The Mystery Writers of America Cookbook: Wickedly Good Meals and Desserts to Die For
Edited by Kate White
Review by Gayle Surrette
Quirk Books Hardcover ISBN/ITEM#: 9781594747571
Date: 24 March 2015 List Price $24.95 Amazon US / Amazon UK
First, let me explain that I love cookbooks. I buy them for the recipes, but I also enjoy just reading them, the artwork, photos, and design. I swear that while reading a recipe is not as good as actually tasting the dish, it comes pretty close when you're dieting. I am currently trying to lose weight so reading recipes fills a gap for me.
The Mystery Writers of America Cookbook is lovely. It's got a nice solid textured cover and even has a gold ribbon to mark a recipe you want to try, or to hold your place in case the book closes in the middle of putting a dish together. Contents are broken down into the usual sections: Breakfast, Appetizers, Soups and Salads, Entrees, Side Dishes, and Desserts, and Cocktails, Metric Conversions, and Index (by both the author who submitted the recipe, and the recipe itself).
Being put together for the MWA it has a very noir-ish feel to it. The section headings have an old fashioned typewriter with a clever play on the section title as campy mystery tie-in on a black background with white lettering for list of recipes found in the section. The recipes themselves are on a creamy background with dark lettering. Each recipe has a short section explaining how or why the author chose the recipe or a short bit about the character they write about or even a short scene with their main character and food.
But the real value of a cookbook is, is it usable? Can a reader follow the directions? Are they clearly written? Are there any gotchas? Does the resulting dish look anything like the photo (if there was one) and does it taste good? Well, to test that I made two of the recipes and my husband made one.
The first recipe that I decided to make was Frankie Y. Bailey's Whole Wheat Wild Blueberry Lemon Pecan Muffins. I happened to have all the ingredients available so decided to give these a try since I love lemony blueberry muffins. As I said, I'm dieting, so I did a couple of substitutions (egg substitute instead of egg and soy milk instead of skim milk) and I also left off the icing (couldn't take the calories). Now I expected that would significantly change the muffins. However, they came out light, moist, and delicious. I imagine they'd be terrific with the icing but they still had a lemony flavor along with the blueberries. The directions were very easy to follow.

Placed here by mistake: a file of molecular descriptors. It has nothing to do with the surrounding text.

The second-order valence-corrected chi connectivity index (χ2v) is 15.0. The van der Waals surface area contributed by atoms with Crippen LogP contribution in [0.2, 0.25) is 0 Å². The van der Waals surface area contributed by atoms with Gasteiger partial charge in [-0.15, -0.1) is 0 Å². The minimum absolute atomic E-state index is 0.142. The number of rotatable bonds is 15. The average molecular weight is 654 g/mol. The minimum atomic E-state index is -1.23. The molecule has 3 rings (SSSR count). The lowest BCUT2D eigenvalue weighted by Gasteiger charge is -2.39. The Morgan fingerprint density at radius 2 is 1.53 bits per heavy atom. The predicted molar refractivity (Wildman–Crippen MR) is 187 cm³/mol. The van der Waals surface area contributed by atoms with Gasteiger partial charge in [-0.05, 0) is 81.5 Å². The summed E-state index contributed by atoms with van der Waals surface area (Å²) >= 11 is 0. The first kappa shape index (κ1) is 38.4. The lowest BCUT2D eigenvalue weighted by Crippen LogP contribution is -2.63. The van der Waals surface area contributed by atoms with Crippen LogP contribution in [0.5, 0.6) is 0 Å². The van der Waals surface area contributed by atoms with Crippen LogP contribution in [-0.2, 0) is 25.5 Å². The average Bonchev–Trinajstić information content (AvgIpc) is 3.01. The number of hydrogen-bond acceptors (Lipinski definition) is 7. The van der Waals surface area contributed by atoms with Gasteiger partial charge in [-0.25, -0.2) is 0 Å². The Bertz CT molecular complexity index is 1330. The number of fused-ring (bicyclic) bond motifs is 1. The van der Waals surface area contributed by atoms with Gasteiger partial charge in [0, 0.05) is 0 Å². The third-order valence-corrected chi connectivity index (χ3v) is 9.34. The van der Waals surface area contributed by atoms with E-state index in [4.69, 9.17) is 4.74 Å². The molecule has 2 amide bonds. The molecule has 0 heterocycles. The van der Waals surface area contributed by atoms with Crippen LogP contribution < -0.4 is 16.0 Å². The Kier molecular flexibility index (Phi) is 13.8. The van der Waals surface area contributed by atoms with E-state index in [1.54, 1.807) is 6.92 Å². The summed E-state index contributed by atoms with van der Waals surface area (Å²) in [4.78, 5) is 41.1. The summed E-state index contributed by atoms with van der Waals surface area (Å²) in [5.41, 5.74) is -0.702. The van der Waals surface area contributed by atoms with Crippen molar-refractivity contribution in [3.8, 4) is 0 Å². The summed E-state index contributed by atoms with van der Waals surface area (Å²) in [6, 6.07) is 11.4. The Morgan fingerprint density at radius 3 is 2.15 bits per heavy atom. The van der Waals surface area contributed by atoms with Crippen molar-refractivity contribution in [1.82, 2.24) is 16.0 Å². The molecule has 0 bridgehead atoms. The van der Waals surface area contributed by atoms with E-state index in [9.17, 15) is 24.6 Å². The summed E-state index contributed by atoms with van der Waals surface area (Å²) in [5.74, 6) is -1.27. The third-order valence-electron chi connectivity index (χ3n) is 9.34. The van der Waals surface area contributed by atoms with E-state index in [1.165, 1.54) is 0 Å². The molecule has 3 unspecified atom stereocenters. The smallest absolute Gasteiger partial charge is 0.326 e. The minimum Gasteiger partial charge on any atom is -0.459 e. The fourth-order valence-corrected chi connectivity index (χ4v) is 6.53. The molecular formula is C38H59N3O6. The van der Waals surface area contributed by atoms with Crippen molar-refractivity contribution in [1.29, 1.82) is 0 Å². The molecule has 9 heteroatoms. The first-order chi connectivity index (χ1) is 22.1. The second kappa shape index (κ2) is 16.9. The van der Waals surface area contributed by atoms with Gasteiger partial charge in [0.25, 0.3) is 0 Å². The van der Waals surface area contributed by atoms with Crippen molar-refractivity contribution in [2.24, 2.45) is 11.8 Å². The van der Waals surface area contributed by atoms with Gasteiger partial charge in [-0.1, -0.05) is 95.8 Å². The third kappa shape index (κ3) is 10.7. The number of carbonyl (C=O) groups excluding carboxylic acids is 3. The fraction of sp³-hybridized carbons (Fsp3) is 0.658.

Next I tried J.T. Ellison's Avgolemono. It's a chicken lemon soup. I've looked at other recipes for this but they were fairly complicated and required ingredients that I didn't have handy. This one was relatively simple and the results were fantastic. I think I've found a new winter soup to make up frequently in cold or dreary wet weather. Directions were again very clear and offered helpful hints to make the final result come out perfect.
My husband decided that Felix Francis' Beef Stroganoff would be a change from his usual stroganoff recipe. This recipe was set up a bit differently but it came out terrific. Hubby calls it a perfect date dish -- easy to make and serves two. So, we made it a special date night meal. Again, a dish that will be a family favorite.
I'd say this is a cookbook well worth having. The dishes are simple but look great and taste good even if you substitute ingredients. (Remember you must substitute a comparable ingredient.) It also give readers some insight into the favorite author's or character's interest in or relationship to food. As an added benefit, the Introduction says that the "proceeds from the sale of this book go to MWA" so it helps the organization that helps writers of your favorite genre.